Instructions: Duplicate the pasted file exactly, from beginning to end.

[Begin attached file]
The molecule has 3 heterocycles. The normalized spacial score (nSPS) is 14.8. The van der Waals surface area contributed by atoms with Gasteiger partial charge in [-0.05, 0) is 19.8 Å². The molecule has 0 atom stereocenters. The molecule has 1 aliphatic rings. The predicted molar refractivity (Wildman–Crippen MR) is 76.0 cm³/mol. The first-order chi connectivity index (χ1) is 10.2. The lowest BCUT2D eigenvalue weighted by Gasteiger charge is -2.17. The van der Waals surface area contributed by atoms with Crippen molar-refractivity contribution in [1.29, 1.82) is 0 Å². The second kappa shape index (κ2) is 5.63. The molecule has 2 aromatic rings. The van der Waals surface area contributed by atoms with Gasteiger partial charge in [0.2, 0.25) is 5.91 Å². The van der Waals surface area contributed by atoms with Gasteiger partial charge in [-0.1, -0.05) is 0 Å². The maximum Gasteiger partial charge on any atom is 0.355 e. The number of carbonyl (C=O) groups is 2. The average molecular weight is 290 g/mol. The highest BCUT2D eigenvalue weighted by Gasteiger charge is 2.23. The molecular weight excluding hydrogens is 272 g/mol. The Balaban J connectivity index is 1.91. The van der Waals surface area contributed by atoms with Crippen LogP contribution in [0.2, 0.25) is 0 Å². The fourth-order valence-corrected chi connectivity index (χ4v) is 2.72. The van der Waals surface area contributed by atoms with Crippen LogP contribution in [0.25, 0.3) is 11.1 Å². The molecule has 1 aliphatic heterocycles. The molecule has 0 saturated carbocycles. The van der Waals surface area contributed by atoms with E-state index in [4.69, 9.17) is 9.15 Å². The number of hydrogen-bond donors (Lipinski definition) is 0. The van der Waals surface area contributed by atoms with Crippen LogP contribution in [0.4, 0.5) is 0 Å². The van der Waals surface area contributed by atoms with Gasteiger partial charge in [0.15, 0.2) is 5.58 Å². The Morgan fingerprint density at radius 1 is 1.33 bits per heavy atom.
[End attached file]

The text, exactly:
The molecule has 3 heterocycles. The normalized spacial score (nSPS) is 14.8. The van der Waals surface area contributed by atoms with Gasteiger partial charge in [-0.05, 0) is 19.8 Å². The molecule has 0 atom stereocenters. The molecule has 1 aliphatic rings. The predicted molar refractivity (Wildman–Crippen MR) is 76.0 cm³/mol. The first-order chi connectivity index (χ1) is 10.2. The lowest BCUT2D eigenvalue weighted by Gasteiger charge is -2.17. The van der Waals surface area contributed by atoms with Crippen molar-refractivity contribution in [1.29, 1.82) is 0 Å². The second kappa shape index (κ2) is 5.63. The molecule has 2 aromatic rings. The van der Waals surface area contributed by atoms with Gasteiger partial charge in [0.2, 0.25) is 5.91 Å². The van der Waals surface area contributed by atoms with Gasteiger partial charge in [-0.1, -0.05) is 0 Å². The maximum Gasteiger partial charge on any atom is 0.355 e. The number of carbonyl (C=O) groups is 2. The average molecular weight is 290 g/mol. The highest BCUT2D eigenvalue weighted by Gasteiger charge is 2.23. The molecular weight excluding hydrogens is 272 g/mol. The Balaban J connectivity index is 1.91. The van der Waals surface area contributed by atoms with Crippen LogP contribution in [0.2, 0.25) is 0 Å². The fourth-order valence-corrected chi connectivity index (χ4v) is 2.72. The van der Waals surface area contributed by atoms with Crippen LogP contribution in [0.25, 0.3) is 11.1 Å². The molecule has 1 aliphatic heterocycles. The molecule has 0 saturated carbocycles. The van der Waals surface area contributed by atoms with E-state index in [4.69, 9.17) is 9.15 Å². The number of hydrogen-bond donors (Lipinski definition) is 0. The van der Waals surface area contributed by atoms with Crippen LogP contribution in [0.4, 0.5) is 0 Å². The van der Waals surface area contributed by atoms with Gasteiger partial charge in [0.15, 0.2) is 5.58 Å². The Morgan fingerprint density at radius 1 is 1.33 bits per heavy atom.